Human foods that are poisonous to cats

human foods poisonous to cats

Cats are generally more sensible than dogs when it comes to eating things they shouldn’t, however there are still a few things you should watch out for.

What to watch for

Any food not specifically designed for cats can affect the digestive system, causing vomiting, diarrhea, or loss of appetite. Here are some foods of particular concern:

  • Alcohol can cause severe liver and brain damage. As little as a tablespoon can lead to problems for your cat.
  • Chocolate contains theobromine. It is in all forms of chocolate, and most concentrated in dark chocolate and unsweetened cooking chocolate. Chocolate ingestion can cause heart problems, muscle tremors, or seizures. Chocolate also contains caffeine.
  • Coffee, Tea, Energy Drinks. These contain caffeine that can cause your cat to become restless, have rapid breathing, heart palpitations and muscle tremors.
  • Dairy Products. Some cats are lactose intolerant and if they eat dairy products it can cause vomiting and diarrhea.
  • Fat Trimmings, Raw Meat, Raw Eggs, Raw Fish.  Can cause vomiting, diarrhoea or a painful condition called pancreatitis (from excessive fat) and there is a risk of Salmonella or E. coli associated with these foods.
  • Grapes and Raisins. Cats are less likely to eat these so cases are rare however, dogs can suffer acute kidney failure from eating grapes or raisins, so it is best to not to risk your cat's health and not let him eat these foods.
  • Onions and Garlic. All members of the onion family can cause problems if eaten in sufficient quantity. A little bit of onion or garlic in some sauce is not likely to cause any problems. However, eating a clove of garlic or a green onion may cause digestive upset. Eating some type of onion on a regular basis could cause anemia.
  • Xylitol. This is a sweetener used in a lot of sugar-free foods, especially chewing gum. There are no records of cats becoming ill from this product, but in dogs it can cause a severe drop in blood sugar (which can cause seizures/convulsions or even death) followed by liver failure. Therefore it is better to be safe and not let your cat eat foods that contain this ingredient.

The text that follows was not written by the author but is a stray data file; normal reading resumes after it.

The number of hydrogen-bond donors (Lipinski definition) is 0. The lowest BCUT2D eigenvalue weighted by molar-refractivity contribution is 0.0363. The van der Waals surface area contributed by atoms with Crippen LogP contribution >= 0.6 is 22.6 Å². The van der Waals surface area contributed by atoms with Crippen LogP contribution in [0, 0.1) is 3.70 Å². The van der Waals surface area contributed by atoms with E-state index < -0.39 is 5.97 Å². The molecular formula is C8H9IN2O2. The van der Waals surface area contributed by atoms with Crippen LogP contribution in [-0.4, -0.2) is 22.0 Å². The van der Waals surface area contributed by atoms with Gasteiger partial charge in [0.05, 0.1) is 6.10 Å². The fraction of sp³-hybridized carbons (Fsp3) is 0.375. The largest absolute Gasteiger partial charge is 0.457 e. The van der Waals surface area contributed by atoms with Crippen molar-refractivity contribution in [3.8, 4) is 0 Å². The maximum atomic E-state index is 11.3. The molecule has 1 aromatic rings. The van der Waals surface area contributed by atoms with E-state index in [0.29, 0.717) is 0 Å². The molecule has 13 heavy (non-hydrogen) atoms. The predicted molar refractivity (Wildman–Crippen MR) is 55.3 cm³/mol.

Immediate care

If you suspect your cat has eaten something he shouldn’t try to determine how much she may have eaten and contact your vet for specific advice.   In many cases small quantities may not cause a problem but larger quantities may require treatment.

Treatment

Treatment is generally supportive until the symptoms resolve. This may involve hospitalization, intravenous fluids (a drip) and blood tests to monitor organ function.

Prevention

The best prevention is obviously to keep your food out of reach of your cat. If you choose to give your cat human food, follow these guidelines:

  • The food should only be considered a treat and only given on the odd occasion to prevent gastrointestinal upset and nutritional imbalances.
  • If you wouldn’t eat it, don’t feed it to your cat. If you wouldn’t eat the food raw, then your cat shouldn’t either.

Please note:
Vets Now assumes no liability for the content of this page. This advice is not a substitute for a proper consultation with a vet and is only intended as a guide. Please contact your local veterinary practice for advice or treatment immediately if you are worried about your pet’s health - even if they are closed, they will always have an out of hours service available. Find out more about what to do in an out of hours emergency.